Elven army rushing towards the statues. Marauder Giant (nicknamed Freddy) leading from the front.
Chaos army deploying
Elven spearmen taking the first statue.
Freddy occupying another statue.
More Elven spearmen
A Tree horror and some Minotaurs running over the hills.
Gygax the Dragon fighting the Chaotic Evil forces.
The battle in full swing.
Another view.
And yet another view. Since my wargaming room is not that big a room, it is difficult to get good wide perspective shots.
A look from the Chaos battle lines.
Giant Spider with Venomous attacks.
And yet another overview.
And another random picture.



Thursday, 9 March 2017

Then and now II - 17 years of painting redux

I'm currently setting up an Ancients game on my wargame table using one of my oldest collections of figures - Post-Roman Britons and Saxons. IIRC, Post-Roman Britons and Arthur were my second army, just after building a Gallic DBA army.

Setting up these figures, I inevitably come across many of the Arthur figures in my collection, including the one I posted about earlier. This figure was painted in the same colours as one I painted way back in '97 (which got a silver medal at the Crisis painting convention of that year, IIRC). It's interesting to show the more recent Arthur (painted in 2013) and that first Arthur together in the same photo, much as I did for some 20mm British paras earlier:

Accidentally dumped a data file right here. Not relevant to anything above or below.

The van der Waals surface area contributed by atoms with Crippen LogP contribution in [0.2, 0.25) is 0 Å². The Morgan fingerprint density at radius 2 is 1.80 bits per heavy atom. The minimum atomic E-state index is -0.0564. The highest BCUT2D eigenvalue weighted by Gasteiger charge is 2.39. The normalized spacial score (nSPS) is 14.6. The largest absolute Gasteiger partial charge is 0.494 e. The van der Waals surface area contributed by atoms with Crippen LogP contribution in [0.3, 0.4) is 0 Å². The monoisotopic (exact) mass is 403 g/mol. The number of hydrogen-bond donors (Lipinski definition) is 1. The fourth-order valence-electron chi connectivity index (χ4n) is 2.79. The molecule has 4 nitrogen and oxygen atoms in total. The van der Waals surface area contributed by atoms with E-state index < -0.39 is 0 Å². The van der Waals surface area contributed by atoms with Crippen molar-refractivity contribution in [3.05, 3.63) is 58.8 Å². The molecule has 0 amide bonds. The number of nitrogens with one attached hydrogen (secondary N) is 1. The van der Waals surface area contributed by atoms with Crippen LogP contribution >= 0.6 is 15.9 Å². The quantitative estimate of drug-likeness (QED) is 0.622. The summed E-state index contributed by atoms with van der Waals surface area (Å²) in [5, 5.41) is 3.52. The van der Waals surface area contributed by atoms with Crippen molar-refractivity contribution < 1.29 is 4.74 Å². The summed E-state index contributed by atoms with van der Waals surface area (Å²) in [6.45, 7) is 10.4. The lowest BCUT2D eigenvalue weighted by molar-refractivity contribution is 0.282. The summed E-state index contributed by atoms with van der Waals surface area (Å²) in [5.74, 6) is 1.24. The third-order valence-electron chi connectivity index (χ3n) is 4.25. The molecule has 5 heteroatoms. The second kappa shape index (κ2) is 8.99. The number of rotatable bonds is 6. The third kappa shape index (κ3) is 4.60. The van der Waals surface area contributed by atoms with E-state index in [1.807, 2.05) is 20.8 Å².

In the photo above, the figure on the left is the more recently painted one, the one on the right is the one from '97. One thing that is different from the first '17 years comparison' photo is that both figures in this comparison have been painted to the full extent of my painting ability.

Looking at the figures side by side, I was actually surprised at the higher contrast on the more recent figure. It is probably logical, given that the figure on the left was painted up from a black base coat, while the one on the right used a grey base coat. Still, I had the idea in my mind that these two figures were much more similar in painting technique than they actually are.

So, what do you think of these figures? Which one do you think is the best?

Saturday, 4 March 2017

Upcoming Dragon Rampant game

I took some pictures of our upcoming Dragon Rampant game. I am not a big fan of "construct your own warband for 24 points" games, so I usually set up a scenario, and plop down a number of units that hopefully will provide an interesting scenario.

For this specific game, I decided to field an Elven army against a Chaos army. Most figures are rather old, going back the early nineties.

The Elves are as follows:

Elven Army
  • Elven Prince: Elite Foot + Invisibility (Advanced Heroquest figure)
  • 3 Archer units: Light Missiles + Sharpshooters (Warhammer 4th edition figures)
  • 3 Spearmen units: Heavy Foot (Warhammer 4th edition figures)
  • Wizard: Light Foot + Spellcaster (Advanced Heroquest figures and an old Citadel familiar)
  • Giant: Elite Foot (Marauder Miniatures giant)
  • Dragon: Greater Warbeast + Flame Attack, Flying, Ranger (Ral Partha)
  • Eagle: Greater Warbeast + Flying, Ranger, Wild Charge (Citadel Eagle)
The forces of Chaos:

Chaos Army
  • Champion: Elite Foot + Ranger, Invisibility, Enchanted Weapon (Old 3rd edition Slaanesh Champion)
  • Wizard: Light Foot + Spellcaster (Citadel Wizard and a Chaos familiar)
  • 4 Beastmen units: Heavy Foot + offensive (Old Citadel Beastmen, 3rd edition)
  • 2 Minotaur units: Elite Foot + Ranger (Citadel Minotaurs, 3rd edition)